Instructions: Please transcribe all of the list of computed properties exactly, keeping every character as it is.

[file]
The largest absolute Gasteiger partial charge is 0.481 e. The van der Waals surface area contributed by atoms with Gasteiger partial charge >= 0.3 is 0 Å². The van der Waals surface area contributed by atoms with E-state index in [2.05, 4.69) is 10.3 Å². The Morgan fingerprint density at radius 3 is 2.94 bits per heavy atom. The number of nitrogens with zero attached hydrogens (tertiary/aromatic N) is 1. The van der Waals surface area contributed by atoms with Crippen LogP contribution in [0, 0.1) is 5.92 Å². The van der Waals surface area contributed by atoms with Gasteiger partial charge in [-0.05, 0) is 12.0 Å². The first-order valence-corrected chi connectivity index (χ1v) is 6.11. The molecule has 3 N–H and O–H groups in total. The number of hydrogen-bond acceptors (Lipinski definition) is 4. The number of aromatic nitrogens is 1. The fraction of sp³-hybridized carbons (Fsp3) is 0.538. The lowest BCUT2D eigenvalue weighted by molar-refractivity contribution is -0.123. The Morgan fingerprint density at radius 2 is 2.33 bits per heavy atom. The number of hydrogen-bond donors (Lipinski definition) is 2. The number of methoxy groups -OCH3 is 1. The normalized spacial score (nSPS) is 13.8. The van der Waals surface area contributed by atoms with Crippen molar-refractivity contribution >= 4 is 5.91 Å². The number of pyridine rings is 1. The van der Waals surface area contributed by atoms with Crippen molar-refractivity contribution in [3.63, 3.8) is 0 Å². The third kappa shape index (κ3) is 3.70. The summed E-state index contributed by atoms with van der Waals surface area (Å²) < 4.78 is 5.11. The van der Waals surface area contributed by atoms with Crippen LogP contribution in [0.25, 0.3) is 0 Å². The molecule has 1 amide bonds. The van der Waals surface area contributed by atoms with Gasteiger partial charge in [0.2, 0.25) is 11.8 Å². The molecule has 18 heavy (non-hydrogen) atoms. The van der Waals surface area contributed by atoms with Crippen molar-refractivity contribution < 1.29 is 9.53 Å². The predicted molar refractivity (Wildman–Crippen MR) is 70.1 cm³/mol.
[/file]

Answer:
The largest absolute Gasteiger partial charge is 0.481 e. The van der Waals surface area contributed by atoms with Gasteiger partial charge >= 0.3 is 0 Å². The van der Waals surface area contributed by atoms with E-state index in [2.05, 4.69) is 10.3 Å². The Morgan fingerprint density at radius 3 is 2.94 bits per heavy atom. The number of nitrogens with zero attached hydrogens (tertiary/aromatic N) is 1. The van der Waals surface area contributed by atoms with Crippen LogP contribution in [0, 0.1) is 5.92 Å². The van der Waals surface area contributed by atoms with Gasteiger partial charge in [-0.05, 0) is 12.0 Å². The first-order valence-corrected chi connectivity index (χ1v) is 6.11. The molecule has 3 N–H and O–H groups in total. The number of hydrogen-bond acceptors (Lipinski definition) is 4. The number of aromatic nitrogens is 1. The fraction of sp³-hybridized carbons (Fsp3) is 0.538. The lowest BCUT2D eigenvalue weighted by molar-refractivity contribution is -0.123. The Morgan fingerprint density at radius 2 is 2.33 bits per heavy atom. The number of hydrogen-bond donors (Lipinski definition) is 2. The number of methoxy groups -OCH3 is 1. The normalized spacial score (nSPS) is 13.8. The van der Waals surface area contributed by atoms with Crippen molar-refractivity contribution >= 4 is 5.91 Å². The number of pyridine rings is 1. The van der Waals surface area contributed by atoms with Crippen molar-refractivity contribution in [3.63, 3.8) is 0 Å². The third kappa shape index (κ3) is 3.70. The summed E-state index contributed by atoms with van der Waals surface area (Å²) < 4.78 is 5.11. The van der Waals surface area contributed by atoms with Crippen LogP contribution in [0.25, 0.3) is 0 Å². The molecule has 1 amide bonds. The van der Waals surface area contributed by atoms with Gasteiger partial charge in [0.2, 0.25) is 11.8 Å². The molecule has 18 heavy (non-hydrogen) atoms. The van der Waals surface area contributed by atoms with Crippen molar-refractivity contribution < 1.29 is 9.53 Å². The predicted molar refractivity (Wildman–Crippen MR) is 70.1 cm³/mol.